maintaining at the DHCP server an information pair of an Internet protocol (IP) address and a hardware identification and broadcasting renewed contents from the DHCP server to the DNS server if there is a renewal of the information pair;
maintaining at the DHCP client an information pair of an IP address and a hardware identification and broadcasting renewed contents from the DHCP client to the DNS server if there is a renewal of the information pair; and
at the DNS server, receiving the information pairs from the DHCP server and the DHCP client, adding the information pair received from the DHCP server to database for storing information pairs of an EP address and a hardware identification, and adding the information pair received from the DHCP client to the database or renewing the database using the information pair received from the DHCP client.
2. The method of claim 1, wherein the DHCP server and the DHCP client broadcast a renewed information pair of an EP address and a hardware identification to the DNS server via a trivial file transfer protocol (TFTP).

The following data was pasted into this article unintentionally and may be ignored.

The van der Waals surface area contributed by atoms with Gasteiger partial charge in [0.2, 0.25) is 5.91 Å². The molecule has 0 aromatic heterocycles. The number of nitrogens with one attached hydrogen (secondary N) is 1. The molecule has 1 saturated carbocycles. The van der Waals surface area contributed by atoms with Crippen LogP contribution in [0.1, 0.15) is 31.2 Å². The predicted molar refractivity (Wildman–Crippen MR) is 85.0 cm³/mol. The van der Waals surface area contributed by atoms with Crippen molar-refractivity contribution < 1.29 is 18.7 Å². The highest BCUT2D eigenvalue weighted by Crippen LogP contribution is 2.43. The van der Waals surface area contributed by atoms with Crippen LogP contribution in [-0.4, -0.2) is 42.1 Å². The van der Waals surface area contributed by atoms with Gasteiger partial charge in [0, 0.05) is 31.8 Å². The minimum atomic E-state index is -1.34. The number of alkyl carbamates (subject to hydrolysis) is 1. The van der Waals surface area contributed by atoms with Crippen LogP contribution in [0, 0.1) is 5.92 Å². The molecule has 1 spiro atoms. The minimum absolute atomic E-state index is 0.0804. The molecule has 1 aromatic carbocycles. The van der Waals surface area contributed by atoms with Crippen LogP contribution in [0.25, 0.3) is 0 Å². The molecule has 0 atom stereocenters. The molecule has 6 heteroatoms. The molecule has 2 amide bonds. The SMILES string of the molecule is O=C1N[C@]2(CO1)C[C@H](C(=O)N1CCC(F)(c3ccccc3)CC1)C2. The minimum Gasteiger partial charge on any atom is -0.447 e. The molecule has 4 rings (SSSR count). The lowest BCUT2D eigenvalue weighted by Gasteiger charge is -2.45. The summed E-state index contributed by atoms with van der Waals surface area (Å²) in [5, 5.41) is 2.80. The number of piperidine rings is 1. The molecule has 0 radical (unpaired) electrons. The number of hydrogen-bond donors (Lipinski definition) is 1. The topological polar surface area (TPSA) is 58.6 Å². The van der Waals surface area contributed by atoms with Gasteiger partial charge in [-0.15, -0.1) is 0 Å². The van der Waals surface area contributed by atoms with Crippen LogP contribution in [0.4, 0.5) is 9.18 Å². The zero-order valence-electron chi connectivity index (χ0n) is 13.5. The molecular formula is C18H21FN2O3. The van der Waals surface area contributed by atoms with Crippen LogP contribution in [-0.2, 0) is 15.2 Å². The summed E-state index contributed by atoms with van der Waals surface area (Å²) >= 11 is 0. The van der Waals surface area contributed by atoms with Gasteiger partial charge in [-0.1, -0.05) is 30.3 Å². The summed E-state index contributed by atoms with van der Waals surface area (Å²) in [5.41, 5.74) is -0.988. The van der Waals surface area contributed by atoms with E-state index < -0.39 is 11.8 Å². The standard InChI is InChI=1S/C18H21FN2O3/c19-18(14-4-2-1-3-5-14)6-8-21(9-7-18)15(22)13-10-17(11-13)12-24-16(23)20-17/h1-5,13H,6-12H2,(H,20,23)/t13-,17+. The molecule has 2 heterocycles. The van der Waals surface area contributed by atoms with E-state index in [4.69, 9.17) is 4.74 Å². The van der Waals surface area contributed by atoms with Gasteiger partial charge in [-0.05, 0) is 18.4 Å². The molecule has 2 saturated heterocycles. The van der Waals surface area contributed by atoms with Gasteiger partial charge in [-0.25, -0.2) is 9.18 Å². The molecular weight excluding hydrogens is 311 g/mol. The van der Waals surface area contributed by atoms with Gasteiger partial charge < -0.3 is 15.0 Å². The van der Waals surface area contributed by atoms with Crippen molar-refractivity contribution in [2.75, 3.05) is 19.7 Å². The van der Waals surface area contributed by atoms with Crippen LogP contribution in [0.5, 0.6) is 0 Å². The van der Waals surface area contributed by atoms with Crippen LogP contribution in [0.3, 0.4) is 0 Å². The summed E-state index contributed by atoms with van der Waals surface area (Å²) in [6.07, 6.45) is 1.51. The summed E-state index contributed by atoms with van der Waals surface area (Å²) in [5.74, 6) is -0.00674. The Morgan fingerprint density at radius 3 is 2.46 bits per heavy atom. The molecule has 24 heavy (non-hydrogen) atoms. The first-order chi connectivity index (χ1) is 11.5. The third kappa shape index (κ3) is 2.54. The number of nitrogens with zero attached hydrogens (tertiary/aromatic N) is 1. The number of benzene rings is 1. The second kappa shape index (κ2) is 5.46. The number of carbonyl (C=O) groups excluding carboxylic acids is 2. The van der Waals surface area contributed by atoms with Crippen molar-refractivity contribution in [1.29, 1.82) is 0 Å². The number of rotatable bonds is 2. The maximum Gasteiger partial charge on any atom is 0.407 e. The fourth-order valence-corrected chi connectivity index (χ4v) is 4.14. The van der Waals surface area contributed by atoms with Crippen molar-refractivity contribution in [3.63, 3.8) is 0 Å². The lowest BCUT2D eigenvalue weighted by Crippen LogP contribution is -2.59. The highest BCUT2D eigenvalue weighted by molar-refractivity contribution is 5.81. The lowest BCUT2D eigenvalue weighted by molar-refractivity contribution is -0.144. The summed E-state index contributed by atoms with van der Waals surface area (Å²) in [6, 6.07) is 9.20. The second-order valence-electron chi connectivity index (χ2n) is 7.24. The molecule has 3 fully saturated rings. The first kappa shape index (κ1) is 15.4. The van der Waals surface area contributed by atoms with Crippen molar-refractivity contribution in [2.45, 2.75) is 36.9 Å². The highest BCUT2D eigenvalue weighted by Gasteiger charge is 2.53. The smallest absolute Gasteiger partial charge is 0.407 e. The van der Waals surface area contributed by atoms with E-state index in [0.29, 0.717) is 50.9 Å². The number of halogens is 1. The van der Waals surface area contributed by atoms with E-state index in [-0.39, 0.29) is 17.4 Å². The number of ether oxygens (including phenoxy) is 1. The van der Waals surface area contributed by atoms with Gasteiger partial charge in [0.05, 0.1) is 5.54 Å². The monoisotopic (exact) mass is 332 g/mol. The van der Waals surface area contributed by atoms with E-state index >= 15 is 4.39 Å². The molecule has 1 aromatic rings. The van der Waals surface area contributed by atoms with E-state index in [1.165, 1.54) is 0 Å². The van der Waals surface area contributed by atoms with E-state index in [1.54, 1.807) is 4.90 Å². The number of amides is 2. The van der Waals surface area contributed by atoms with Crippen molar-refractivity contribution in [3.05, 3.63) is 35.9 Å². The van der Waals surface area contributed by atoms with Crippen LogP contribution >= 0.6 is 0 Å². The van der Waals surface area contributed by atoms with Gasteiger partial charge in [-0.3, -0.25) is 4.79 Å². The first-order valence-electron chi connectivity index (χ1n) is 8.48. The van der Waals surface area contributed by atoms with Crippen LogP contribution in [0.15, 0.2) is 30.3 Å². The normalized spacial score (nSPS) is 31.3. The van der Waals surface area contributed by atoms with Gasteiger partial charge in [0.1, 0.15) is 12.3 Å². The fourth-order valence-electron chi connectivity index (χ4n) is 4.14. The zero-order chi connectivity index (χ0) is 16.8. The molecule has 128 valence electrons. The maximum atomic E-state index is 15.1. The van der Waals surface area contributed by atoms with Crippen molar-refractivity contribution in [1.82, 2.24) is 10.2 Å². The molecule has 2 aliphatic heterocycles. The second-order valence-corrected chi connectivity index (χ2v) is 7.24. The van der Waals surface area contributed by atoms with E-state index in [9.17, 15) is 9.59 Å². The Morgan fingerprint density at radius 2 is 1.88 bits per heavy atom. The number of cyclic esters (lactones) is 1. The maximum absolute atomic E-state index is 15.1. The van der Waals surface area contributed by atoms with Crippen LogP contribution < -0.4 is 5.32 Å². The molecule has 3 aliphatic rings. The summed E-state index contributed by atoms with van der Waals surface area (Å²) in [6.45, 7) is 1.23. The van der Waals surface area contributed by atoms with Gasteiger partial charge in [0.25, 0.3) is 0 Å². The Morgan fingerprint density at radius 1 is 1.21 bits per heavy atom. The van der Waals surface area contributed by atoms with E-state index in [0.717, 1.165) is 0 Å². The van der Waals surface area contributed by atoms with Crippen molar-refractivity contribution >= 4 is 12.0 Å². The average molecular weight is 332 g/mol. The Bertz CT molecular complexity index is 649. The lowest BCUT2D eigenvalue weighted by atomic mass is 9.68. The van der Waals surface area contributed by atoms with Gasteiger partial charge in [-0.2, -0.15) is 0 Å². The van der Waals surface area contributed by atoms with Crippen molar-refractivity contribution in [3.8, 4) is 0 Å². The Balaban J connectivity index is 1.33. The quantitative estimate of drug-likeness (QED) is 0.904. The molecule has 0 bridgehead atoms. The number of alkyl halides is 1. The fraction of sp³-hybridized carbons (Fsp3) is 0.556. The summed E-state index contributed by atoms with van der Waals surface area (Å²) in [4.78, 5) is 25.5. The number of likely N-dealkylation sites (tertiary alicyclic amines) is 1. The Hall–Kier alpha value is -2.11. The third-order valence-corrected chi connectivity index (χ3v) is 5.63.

3. A system for managing domain names over a network including a dynamic host configuration protocol (DHCP) server, a DHCP client, and a domain name service (DNS) server, the system comprising:
a DHCP server apparatus including the DHCP server for dynamically allocating an Internet protocol (IP) address at the request of the DHCP client, a first translator for relatively statically allocating an IP address and storing an information pair of the relatively statically allocated IP address and a hardware identification, and a transmitter for transmitting the information pair stored in the first translator;
a DHCP client apparatus including the DHCP client, which stores an information pair of an allocated IP address and a hardware identification and uses a dynamically or relatively statically allocated IP address, and a transmitter for transmitting an information pair of a dynamically allocated IP address and a hardware identification; and
a DNS server apparatus including the DNS server for maintaining a database for storing information pairs of an IP address and a hardware identification and responding to a DNS inquiry, a receiver for receiving information pairs of an IP address and a hardware identification from the DHCP server apparatus and the DHCP client apparatus, and a second translator for transmitting the information pairs received via the receiver to the DNS server.
4. The system of claim 3, wherein the DNS server apparatus further comprises a third translator, which monitors a DHCP port called port 68 and enters into an inactive state if an IP address is relatively statically allocated or enters into an active state if an IP address is dynamically allocated.